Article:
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Make Your Mark in Mount Pleasant

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The Daily Hive notes that the City of Vancouver is looking for artists and designers  to create “sidewalk stencils” for the sidewalks in front of commercial businesses along Mount Pleasant’s Main Street. There have been sidewalk stamps before, most notably along Heather Street between 49th and 54th Avenues. Those sidewalks stamps were chosen from images created  by the Churchill Secondary School’s fine art class,  and were cut into metal stencils using a plasma cutter at the City works yard. Some of the images have been so successful that they have been used in other parts of the city as well.

Sidewalks were installed on Heather Street from 49th Avenue to Marine Drive and there was the opportunity to imprint the metal stencil directly into fresh cement. In the Mount Pleasant case,  a metal stencil will be…

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Anish Kapoor’s Descension

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For the fortieth anniversary of the City of New York’s public art fund, Anish Kapoor’s “Descension” public art piece has been placed in Brooklyn Bridge Park from May until September. This is a very visceral work ,in that it is a “negative” space work-it looks like a large round swimming pool that has a continually spiralling vortex of water funneling but is flush to the ground. In other places it has been installed with the water frothing black to emphasize the wave. The Brooklyn Bridge Park Conservancy insisted that the water be the same colour as the East River, so it is more transparent looking.

The work is fenced off by a simple bar fence and is under 24 hour guard so that no one slips into the water. The actual pool is eight meters in diameter, and the water is about 1.2 meters deep.  The water…

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Noises Off at Brooklyn Bridge Park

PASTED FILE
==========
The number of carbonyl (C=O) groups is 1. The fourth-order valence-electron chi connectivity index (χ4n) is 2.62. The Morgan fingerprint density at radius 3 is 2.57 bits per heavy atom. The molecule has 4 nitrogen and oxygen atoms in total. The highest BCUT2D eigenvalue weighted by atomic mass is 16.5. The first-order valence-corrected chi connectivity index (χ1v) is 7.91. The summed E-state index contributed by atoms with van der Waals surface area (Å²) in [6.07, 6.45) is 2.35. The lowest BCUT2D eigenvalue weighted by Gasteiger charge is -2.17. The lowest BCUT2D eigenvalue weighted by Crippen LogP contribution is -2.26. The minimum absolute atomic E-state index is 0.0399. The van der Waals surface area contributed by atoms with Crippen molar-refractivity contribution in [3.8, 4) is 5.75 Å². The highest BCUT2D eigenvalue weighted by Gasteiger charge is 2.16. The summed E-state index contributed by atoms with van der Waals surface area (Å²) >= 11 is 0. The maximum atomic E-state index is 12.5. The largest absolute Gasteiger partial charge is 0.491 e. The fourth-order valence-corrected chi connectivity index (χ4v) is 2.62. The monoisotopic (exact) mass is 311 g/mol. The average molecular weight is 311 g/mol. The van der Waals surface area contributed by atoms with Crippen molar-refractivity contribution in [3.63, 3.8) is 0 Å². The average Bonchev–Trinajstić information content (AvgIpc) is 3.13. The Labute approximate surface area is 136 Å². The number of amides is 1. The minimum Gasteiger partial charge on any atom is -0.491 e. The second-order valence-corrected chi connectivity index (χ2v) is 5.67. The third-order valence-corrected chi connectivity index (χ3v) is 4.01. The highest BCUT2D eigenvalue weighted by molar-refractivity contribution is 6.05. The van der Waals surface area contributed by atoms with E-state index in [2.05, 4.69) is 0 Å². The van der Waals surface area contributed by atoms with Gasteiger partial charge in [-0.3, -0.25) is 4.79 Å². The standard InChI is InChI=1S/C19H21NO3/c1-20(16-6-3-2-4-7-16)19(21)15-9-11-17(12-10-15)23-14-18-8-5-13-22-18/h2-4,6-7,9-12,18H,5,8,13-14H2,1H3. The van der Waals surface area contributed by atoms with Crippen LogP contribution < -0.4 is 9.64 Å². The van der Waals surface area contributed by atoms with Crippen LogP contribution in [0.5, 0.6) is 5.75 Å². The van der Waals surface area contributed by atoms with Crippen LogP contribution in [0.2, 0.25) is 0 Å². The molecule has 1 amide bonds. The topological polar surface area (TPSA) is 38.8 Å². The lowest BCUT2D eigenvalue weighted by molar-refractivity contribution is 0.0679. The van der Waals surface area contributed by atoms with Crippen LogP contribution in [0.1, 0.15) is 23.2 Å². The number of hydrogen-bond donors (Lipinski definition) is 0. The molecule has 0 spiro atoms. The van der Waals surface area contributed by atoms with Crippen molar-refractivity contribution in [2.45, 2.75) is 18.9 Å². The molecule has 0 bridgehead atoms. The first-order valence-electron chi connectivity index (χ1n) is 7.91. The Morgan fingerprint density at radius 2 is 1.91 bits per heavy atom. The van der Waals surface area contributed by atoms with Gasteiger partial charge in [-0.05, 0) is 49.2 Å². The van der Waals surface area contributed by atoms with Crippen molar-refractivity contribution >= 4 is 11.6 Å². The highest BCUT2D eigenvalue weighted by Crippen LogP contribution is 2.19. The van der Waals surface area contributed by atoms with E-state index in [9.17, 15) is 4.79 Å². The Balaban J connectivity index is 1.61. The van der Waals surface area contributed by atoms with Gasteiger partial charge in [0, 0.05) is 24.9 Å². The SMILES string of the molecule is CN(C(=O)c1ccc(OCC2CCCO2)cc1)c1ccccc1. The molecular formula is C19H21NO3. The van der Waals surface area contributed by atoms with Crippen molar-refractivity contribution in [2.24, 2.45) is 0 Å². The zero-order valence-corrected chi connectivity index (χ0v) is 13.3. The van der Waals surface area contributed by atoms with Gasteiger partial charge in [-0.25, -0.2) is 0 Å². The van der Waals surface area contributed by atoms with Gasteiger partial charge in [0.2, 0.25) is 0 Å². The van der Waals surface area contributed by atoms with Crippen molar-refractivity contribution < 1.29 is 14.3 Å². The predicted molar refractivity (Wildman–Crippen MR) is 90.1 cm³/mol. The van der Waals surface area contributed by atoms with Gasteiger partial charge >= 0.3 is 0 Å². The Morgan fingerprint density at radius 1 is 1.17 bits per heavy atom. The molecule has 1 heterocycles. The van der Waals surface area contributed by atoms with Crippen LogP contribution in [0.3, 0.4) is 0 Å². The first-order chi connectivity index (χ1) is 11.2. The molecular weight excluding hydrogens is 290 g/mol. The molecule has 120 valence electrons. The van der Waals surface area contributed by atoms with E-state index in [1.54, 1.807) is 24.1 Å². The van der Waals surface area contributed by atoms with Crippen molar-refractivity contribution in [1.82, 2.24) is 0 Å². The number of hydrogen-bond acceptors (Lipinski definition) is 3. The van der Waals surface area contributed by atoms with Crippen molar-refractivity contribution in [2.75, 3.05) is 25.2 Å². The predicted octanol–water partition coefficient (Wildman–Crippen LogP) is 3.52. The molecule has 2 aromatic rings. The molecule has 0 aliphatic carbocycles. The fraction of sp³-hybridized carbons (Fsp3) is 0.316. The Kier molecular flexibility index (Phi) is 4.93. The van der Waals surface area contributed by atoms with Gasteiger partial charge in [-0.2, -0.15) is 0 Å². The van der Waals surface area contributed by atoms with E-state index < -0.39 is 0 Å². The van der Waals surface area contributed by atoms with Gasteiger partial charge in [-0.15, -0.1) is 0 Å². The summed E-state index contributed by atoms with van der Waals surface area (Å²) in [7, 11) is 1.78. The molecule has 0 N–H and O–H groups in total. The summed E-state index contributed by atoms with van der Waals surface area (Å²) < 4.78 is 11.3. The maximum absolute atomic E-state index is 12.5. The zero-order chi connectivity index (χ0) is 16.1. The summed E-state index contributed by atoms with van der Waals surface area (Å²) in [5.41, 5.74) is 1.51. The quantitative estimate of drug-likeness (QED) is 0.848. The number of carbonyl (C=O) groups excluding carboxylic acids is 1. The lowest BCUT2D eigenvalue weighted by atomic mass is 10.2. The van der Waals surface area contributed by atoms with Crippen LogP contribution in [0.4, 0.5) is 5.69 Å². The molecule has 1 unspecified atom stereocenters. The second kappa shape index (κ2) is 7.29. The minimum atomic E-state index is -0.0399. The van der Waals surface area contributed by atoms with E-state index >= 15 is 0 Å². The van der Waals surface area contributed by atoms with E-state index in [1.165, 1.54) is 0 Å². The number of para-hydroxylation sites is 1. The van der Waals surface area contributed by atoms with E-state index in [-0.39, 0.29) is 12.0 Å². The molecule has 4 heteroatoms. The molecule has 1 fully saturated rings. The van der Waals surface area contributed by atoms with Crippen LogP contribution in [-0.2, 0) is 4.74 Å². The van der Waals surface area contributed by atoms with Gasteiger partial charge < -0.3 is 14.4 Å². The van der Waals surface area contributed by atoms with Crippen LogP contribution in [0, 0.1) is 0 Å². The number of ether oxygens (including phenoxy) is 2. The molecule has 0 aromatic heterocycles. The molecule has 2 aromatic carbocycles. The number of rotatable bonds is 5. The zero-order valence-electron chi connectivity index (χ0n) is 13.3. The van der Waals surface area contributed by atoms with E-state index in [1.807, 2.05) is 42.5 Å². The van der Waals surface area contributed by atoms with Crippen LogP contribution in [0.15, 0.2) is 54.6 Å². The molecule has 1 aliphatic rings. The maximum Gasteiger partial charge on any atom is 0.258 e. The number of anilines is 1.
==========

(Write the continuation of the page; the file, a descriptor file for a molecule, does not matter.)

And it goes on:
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Via NYC Parks Commissioner Mitchell Silver is this Fast Company article on the Secret Life of Parks. Diana Budd explores the work in Brooklyn Bridge Park that Michael Van Valkenburgh Associates (MVVA) has undertaken in making parks quieter, even when surrounded by traffic and other noise. “By sculpting the land, MVVA gives cities their very own mute button.” 
In the parks of three major cities heavily impacted by traffic noise- Brooklyn Bridge Park in New York, Maggie Daley Park in Chicago, and A Gathering Place for Tulsa,  MVVA  decided that having a conversation at normal tone was a measure.  “If you have to yell or get really close together to talk, it’s not park-like . . . You try to lower ambient noise level so people can start to hear the insects.”
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Last month I visited Brooklyn Bridge Park with NYC…

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Copenhagen’s Iconic Benches Stolen off the Street

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Well everyone grew up and instead of coveting that Teddy Ruxpin  bear or the Christmas Furby, some of us have aimed higher with good design in good landscape furniture.  As noted in Citylab.com  The “Copenhagen bench”, a beautiful  Danish bench with clean lines has become popular because of its classic lines. So popular that “across the Danish capital, thieves are targeting a local design icon—the classic Copenhagen bench”.  Designed in the 1880’s “the benches are one of those visual clues that Danish people instantly associate with Copenhagen, like the Wallace Fountains of Paris or the now defunct red telephone boxes of London”.